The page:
From Fujifilm’s acclaimed XF stable of lenses for its APS-C format mirrorless X-mount cameras, this one has an impressive string of letters after its name. It’s a WR (Weather-Resistant) lens with no less than 20 areas of sealing in its construction. It features a fast and virtually silent LM (Linear Motor) autofocus system that’s super-fast for stills and smooth for movie capture. Handling is enhanced by the ‘R’ control ring, and it has a particularly effective 5-stop OIS (Optical Image Stabilizer). Quality glass includes four aspherical elements and two ED (Extra-low Dispersion) elements. The 7.5x zoom range is a little limited compared with some other travel lenses on the market but this helps to enable a relatively compact construction. Image quality is very impressive overall, although corner-sharpness is a little mediocre towards both ends of the zoom range.
Olympus and Panasonic
Micro Four Thirds format travel zooms from Olympus include the budget-friendly 14-150mm II and the up-market 12-200mm. They’re both very desirable lenses but we prefer this Panasonic option, which splits the two Olympus zooms for selling price, while adding a highly effective 4-stop optical image stabilizer. Thanks to the 2x crop factor of Micro Four Thirds cameras, the effective zoom range is 28-280mm in full-frame terms, thereby nearly matching 18-200mm lenses on APS-C format cameras. It delivers this in a remarkably compact package that weighs a mere 265g. That’s only about half the weight of some APS-C format 18-200mm lenses, making the Panasonic particularly travel-friendly. Even so, it packs a fast autofocus system and quality glass, including three aspherical elements and two ED (Extra-low Dispersion) elements. For a superzoom lens, sharpness is both very good and highly consistent throughout the entire zoom range.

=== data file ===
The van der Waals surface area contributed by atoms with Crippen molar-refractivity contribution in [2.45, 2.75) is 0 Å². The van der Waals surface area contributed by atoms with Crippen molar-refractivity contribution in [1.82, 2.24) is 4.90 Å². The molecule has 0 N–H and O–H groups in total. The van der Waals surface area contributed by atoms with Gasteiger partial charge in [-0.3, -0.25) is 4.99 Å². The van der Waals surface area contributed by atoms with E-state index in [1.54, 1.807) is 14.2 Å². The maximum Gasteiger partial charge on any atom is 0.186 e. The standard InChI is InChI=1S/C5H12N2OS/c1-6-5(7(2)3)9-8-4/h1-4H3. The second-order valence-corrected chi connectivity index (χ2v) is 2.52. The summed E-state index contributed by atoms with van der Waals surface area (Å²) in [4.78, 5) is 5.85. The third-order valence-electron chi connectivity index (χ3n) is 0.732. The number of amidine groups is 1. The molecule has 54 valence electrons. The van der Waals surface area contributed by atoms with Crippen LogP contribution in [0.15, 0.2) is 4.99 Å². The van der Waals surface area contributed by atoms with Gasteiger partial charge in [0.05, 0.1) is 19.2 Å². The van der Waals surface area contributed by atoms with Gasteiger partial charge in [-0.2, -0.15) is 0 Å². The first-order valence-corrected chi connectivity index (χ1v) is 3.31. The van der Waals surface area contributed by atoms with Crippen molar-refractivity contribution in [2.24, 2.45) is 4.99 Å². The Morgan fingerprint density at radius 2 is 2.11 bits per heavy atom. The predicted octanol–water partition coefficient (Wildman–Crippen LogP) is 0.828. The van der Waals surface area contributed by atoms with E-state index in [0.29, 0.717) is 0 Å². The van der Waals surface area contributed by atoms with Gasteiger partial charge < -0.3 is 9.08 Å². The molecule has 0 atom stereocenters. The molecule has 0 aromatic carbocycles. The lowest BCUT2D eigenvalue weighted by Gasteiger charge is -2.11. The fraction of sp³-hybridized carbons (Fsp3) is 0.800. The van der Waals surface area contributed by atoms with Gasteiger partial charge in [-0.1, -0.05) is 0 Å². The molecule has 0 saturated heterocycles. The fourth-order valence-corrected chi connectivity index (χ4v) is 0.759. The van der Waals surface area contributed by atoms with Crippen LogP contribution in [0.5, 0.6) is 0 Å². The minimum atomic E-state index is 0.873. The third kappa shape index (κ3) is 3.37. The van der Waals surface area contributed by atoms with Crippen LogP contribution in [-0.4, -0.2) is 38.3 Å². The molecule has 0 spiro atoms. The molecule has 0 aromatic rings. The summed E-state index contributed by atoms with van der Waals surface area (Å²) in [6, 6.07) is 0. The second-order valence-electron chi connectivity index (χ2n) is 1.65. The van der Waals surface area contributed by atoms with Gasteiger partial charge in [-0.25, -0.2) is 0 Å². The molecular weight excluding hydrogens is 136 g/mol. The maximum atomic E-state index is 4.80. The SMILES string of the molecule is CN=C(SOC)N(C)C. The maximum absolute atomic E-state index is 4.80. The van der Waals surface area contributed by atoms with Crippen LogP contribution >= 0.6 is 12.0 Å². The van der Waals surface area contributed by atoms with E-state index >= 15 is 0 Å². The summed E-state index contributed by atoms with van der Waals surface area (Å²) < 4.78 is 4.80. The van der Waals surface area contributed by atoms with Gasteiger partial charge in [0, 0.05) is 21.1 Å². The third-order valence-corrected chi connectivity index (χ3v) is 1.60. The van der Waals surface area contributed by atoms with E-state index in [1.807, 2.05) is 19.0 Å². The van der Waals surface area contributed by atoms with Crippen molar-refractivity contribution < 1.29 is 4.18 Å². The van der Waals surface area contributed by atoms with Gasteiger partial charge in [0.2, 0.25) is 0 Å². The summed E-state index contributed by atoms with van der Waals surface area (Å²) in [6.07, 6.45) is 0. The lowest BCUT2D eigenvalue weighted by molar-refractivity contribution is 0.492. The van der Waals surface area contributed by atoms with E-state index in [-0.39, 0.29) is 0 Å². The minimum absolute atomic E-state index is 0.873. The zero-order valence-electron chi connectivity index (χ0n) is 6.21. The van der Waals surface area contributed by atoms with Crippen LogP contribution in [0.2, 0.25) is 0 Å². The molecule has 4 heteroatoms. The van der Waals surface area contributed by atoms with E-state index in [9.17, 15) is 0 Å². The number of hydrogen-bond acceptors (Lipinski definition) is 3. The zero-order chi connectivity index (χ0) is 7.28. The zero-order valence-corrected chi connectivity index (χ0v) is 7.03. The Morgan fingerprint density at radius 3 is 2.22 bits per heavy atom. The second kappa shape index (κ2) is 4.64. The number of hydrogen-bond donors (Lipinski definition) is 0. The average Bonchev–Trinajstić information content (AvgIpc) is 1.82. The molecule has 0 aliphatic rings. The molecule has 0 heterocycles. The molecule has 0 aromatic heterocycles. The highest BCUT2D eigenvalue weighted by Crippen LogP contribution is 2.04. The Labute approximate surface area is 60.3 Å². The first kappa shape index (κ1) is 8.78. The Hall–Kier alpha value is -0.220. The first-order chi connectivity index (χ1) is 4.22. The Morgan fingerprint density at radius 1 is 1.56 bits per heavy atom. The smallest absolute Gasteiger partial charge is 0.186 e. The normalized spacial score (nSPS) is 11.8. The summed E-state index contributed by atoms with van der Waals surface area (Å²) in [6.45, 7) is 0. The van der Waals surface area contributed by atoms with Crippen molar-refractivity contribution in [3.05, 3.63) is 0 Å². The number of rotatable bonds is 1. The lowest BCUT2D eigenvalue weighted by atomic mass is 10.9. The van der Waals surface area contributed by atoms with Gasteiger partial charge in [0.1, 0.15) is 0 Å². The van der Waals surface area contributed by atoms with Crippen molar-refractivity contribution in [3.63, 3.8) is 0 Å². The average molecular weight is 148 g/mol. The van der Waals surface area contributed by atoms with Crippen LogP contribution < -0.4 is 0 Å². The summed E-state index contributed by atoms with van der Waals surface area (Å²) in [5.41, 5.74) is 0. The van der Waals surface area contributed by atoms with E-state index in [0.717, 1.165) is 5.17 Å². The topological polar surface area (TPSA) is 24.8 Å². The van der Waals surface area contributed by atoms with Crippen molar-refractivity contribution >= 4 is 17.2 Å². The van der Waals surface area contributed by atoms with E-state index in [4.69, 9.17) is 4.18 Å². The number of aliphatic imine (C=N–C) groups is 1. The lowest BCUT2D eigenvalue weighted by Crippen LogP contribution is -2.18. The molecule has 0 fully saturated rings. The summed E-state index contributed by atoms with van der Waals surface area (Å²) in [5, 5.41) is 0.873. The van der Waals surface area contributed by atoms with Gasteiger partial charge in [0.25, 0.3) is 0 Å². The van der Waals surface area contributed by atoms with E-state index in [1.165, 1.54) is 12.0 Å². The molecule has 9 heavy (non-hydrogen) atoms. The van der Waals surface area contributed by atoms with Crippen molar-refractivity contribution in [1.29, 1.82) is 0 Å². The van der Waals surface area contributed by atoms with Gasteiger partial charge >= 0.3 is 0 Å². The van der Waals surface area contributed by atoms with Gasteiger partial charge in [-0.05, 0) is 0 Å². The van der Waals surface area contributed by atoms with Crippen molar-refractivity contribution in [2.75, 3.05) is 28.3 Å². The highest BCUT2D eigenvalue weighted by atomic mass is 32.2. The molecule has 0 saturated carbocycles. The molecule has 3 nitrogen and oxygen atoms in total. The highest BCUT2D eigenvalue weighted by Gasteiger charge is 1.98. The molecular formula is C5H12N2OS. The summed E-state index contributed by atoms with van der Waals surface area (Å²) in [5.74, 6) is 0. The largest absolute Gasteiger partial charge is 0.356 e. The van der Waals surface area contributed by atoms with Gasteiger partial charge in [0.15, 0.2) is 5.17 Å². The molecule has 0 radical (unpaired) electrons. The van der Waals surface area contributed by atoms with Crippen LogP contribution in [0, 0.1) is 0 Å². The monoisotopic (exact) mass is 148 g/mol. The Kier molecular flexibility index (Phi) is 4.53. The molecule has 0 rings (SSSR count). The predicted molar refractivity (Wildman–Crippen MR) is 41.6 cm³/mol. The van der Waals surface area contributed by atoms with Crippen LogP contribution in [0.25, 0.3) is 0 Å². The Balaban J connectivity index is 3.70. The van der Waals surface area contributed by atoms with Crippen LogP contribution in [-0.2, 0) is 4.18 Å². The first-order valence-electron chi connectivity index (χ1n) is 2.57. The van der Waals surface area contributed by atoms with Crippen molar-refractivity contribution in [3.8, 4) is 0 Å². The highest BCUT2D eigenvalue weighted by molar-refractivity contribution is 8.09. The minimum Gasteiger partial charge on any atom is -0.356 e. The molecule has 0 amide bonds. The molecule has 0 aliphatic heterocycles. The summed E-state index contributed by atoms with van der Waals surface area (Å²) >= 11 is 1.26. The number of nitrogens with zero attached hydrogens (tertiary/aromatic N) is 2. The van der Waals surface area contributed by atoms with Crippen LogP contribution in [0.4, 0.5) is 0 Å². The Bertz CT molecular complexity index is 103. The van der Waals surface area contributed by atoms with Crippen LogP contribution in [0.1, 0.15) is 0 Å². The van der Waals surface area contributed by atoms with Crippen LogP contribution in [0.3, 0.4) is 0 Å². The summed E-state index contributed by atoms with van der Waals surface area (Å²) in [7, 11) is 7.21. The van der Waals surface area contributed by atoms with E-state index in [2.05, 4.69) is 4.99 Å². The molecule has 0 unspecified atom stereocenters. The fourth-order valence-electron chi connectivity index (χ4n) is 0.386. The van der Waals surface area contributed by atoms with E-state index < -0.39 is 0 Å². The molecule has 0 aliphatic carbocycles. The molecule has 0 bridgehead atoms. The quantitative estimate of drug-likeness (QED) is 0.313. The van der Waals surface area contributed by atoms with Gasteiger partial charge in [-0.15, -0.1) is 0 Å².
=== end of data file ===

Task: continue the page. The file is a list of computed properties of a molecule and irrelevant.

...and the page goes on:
This Tamron superzoom for APS-C format E-mount cameras is strikingly similar to Sony’s own-brand E 18-200mm f/3.5-6.3 OSS LE. They’re both exactly the same size and weight, as well as sharing the same minimum focus distance and maximum magnification factor, and they have the same 62mm filter thread. They also both feature stepping motor-based autofocus systems and optical image stabilization. All in all, the Tamron is a compact and lightweight lens with a powerful zoom range, ideal for travel photography. It’s neatly turned out with optional black or silver finishes, and delivers very good image quality. As with the Sony lens, sharpness drops off noticeably at the long end of the zoom range. The Tamron can be much less expensive than the Sony lens in the USA, making it rather better value, but the situation is reversed in some other countries, including the UK.
Although fully compatible with Sony’s APS-C format E-mount cameras, on which this lens has an effective focal length of 36-360mm, this lens really comes into its own on full-frame bodies. It’s typically weighty for a full-frame format superzoom but doesn’t feel overly large and has refined handling. The 10x zoom range kicks off at 24mm, enabling a generously wide maximum viewing angle, and there’s good telephoto reach at the long end. Based on a stepping motor, the autofocus system is quick and quiet, while Optical SteadyShot gives a benefit of around 3-stops in beating camera-shake. The optical path includes no less than five aspherical elements, plus one ED (Extra-low Dispersion) element. Image quality is mostly very good for a superzoom lens although corner-sharpness is a little lacklustre at the short end of the zoom range, and overall sharpness drops off at the long end.
How we test lenses
We test lenses using both real world sample images and lab tests. Our lab tests are carried out scientifically in controlled conditions using the Imatest testing suite, which consists of custom charts and analysis software that measures resolution in line widths/picture height, a measurement widely used in lens and camera testing. We find the combination of lab and real-word testing works best, as each reveals different qualities and characteristics.